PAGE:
|NOTES:||Lots of chrome, rubber tires|
It’s a Harley…what more needs to be said?
For a look at the contents, please see Scott’s in-box review.
When I was asked to do this build, I thought “Huh, 6 weeks? Piece of cake”. When the box arrived and I saw all that chrome, I wasn’t so sure. There are 2 very large sprues of chrome parts and each part had at least 2 attachments points. On the up side, there are no ejector pins marks and the chrome is beautifully molded.
There were 2 broken parts in my kit: the right handgrip/mirror mount and one brace for the license plate holder.
The kit includes a stand that I found helpful in holding the bike upright during the build.
Construction started with the wheels. Take care here, as the rim offsets are different left and right. I was careful and still managed to assemble the front wheel wrong. (More on that later) The tires went on the rims with no trouble and look really nice.
Next up was the engine. The instructions have the cylinder misidentified, parts 12 and 13 are the rear cylinder and parts 16 and 17 are the front one. The giveaway is the location of the exhaust ports and of the spark plugs. I installed the spark plug wires in a later step. Leave the carb, air cleaner and fuel lines off until the engine is mounted in the frame. This keeps the hoses out of your way during the build and would be impossible to add if you mounted the carb in step 3.
I skipped steps 4 and 5 altogether, I chose to assemble the forks and swing-arm on the frame. Again, it keeps those small fragile parts from being broken during building. It also allows you to keep building while the front fender paint is drying.
The first step in the building of the frame is to assemble the shocks from step 5. Let this dry overnight, as you don’t want it coming apart during the process. As the frame halves go together, trap the front fork in the frame neck and the front mount for the rear shock. (Take note of the ‘UP’ stamped on part #100)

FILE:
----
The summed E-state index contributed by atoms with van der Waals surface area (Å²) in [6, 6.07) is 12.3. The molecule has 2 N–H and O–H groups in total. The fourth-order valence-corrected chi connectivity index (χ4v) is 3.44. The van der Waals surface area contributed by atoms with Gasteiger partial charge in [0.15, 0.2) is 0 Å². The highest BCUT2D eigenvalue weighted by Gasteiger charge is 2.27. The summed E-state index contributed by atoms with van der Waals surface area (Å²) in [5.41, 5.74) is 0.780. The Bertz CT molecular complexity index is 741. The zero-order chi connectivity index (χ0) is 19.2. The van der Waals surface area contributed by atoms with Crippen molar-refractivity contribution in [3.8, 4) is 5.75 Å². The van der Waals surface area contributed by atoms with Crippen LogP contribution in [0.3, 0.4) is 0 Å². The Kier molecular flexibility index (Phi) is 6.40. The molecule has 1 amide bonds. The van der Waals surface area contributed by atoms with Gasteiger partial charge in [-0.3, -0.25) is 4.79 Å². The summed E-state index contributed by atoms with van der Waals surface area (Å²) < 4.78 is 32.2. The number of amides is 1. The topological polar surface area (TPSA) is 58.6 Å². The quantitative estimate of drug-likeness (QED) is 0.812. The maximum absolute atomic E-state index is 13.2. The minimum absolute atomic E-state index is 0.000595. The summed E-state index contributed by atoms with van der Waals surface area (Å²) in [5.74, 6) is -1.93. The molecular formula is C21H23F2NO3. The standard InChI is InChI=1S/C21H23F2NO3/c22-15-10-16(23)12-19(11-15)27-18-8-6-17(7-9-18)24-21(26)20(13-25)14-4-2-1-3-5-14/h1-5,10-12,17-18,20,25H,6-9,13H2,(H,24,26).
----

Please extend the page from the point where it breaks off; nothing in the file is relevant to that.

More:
Assemble the swing-arm as per step 5 making sure to trap the rear shock assembly as you do. Swing the arm up and install the required screw. I know this sounds difficult but proper alignment of the arm is critical. Allow this to dry before moving to the next step. After adding the rear tire, I discovered that the bike sits too high. As I think back, I would have left out the springs and just glued the swing-arm in place.
After the engine is installed in the frame, the fun starts. Oh, all that chrome! I decided to cover the sprue attachment points with chrome Bare Metal Foil. It is not quite as chrome as the molded stuff, but it’s close. With a good buff job, you can only tell in a couple of places.
I also decided to rearrange step 8 as well. The drive belt is so tight that it tries to pull the final drive case off the engine. I ended up mounting the final drive to the engine without the transmission. After it was dry, I inserted the transmission from the other side, trapping the drive belt on the sprocket.
When assembling the halves of the left fuel tank (parts 7 and 10) make sure to drill a hole in #10 for the fuel petcock. There is a slightly embossed mark on the bottom. The only other problem I encountered was that the lower mounting screw for the fuel tank would not stay in the hole. Not sure if it was my fault or not, but I chose to leave it out.
The last thing I assembled was the front fork. This is when I discovered I had mounted the front tire backwards. I had to shave a bit of the axle to center the wheel so the fork would fit straight. The grips are miss numbered, part 51 is the right and part 49 is the left.
I also left the springs out of the front fork as it sat too high. At this point I also fixed the broken mirror mount and added the lines.
|COLORS & MARKINGS|
I chose to paint my Harley yellow. First because I like bright colors, second I had some left over from a previous project.
The decals look very un-nerving, large decals with lots of open space. I used lots of water to help them slide around and they snuggled down with no trouble.
This is a nice kit. The number of chrome parts is daunting, but the extra work is well worth it. The Bare Metal Foil is not the best way to fix the attachment points and I have heard good things about Alclad Chrome. Perhaps I will give that a try in the future.
With the exception of the working suspension making the bike sit too high, it builds into a very nice model. (But that is easily fixed)
This kit is not for beginners, but someone with a couple of motorcycles under their belt should have no trouble.
Just some photos off the net.
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